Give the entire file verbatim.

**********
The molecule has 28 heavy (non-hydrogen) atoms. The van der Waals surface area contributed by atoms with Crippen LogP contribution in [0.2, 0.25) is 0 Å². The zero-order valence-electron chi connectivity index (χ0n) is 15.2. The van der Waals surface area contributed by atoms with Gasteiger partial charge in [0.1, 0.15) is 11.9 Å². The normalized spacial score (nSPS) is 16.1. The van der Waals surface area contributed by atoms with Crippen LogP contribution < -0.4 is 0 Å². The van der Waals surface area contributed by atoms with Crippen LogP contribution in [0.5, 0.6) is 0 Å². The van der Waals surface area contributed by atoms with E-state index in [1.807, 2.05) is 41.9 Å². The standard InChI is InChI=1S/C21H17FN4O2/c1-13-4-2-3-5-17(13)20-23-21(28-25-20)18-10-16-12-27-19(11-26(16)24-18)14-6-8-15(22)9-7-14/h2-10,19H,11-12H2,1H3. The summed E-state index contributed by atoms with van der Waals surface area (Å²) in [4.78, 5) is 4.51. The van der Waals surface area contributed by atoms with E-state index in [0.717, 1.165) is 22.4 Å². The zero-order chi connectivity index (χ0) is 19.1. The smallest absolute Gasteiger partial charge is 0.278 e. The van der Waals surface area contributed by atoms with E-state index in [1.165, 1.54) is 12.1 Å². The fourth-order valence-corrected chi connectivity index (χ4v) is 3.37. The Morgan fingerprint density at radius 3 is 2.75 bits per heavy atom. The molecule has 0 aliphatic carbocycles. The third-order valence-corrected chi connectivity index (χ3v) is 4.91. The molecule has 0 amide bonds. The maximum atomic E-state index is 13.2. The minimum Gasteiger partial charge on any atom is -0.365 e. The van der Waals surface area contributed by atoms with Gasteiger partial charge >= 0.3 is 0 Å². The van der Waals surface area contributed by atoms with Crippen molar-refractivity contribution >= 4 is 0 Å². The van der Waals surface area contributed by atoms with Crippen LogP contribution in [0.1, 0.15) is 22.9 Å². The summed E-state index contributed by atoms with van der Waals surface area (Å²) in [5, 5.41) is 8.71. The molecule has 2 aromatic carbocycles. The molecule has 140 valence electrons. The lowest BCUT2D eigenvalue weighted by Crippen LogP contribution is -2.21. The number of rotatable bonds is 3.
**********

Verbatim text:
The molecule has 28 heavy (non-hydrogen) atoms. The van der Waals surface area contributed by atoms with Crippen LogP contribution in [0.2, 0.25) is 0 Å². The zero-order valence-electron chi connectivity index (χ0n) is 15.2. The van der Waals surface area contributed by atoms with Gasteiger partial charge in [0.1, 0.15) is 11.9 Å². The normalized spacial score (nSPS) is 16.1. The van der Waals surface area contributed by atoms with Crippen LogP contribution < -0.4 is 0 Å². The van der Waals surface area contributed by atoms with Crippen LogP contribution in [0.5, 0.6) is 0 Å². The van der Waals surface area contributed by atoms with E-state index in [1.807, 2.05) is 41.9 Å². The standard InChI is InChI=1S/C21H17FN4O2/c1-13-4-2-3-5-17(13)20-23-21(28-25-20)18-10-16-12-27-19(11-26(16)24-18)14-6-8-15(22)9-7-14/h2-10,19H,11-12H2,1H3. The summed E-state index contributed by atoms with van der Waals surface area (Å²) in [4.78, 5) is 4.51. The van der Waals surface area contributed by atoms with E-state index in [0.717, 1.165) is 22.4 Å². The zero-order chi connectivity index (χ0) is 19.1. The smallest absolute Gasteiger partial charge is 0.278 e. The van der Waals surface area contributed by atoms with E-state index in [1.165, 1.54) is 12.1 Å². The fourth-order valence-corrected chi connectivity index (χ4v) is 3.37. The Morgan fingerprint density at radius 3 is 2.75 bits per heavy atom. The molecule has 0 aliphatic carbocycles. The third-order valence-corrected chi connectivity index (χ3v) is 4.91. The molecule has 0 amide bonds. The maximum atomic E-state index is 13.2. The minimum Gasteiger partial charge on any atom is -0.365 e. The van der Waals surface area contributed by atoms with Gasteiger partial charge >= 0.3 is 0 Å². The van der Waals surface area contributed by atoms with Crippen molar-refractivity contribution >= 4 is 0 Å². The van der Waals surface area contributed by atoms with Crippen LogP contribution in [0.1, 0.15) is 22.9 Å². The summed E-state index contributed by atoms with van der Waals surface area (Å²) in [5, 5.41) is 8.71. The molecule has 2 aromatic carbocycles. The molecule has 140 valence electrons. The lowest BCUT2D eigenvalue weighted by Crippen LogP contribution is -2.21. The number of rotatable bonds is 3.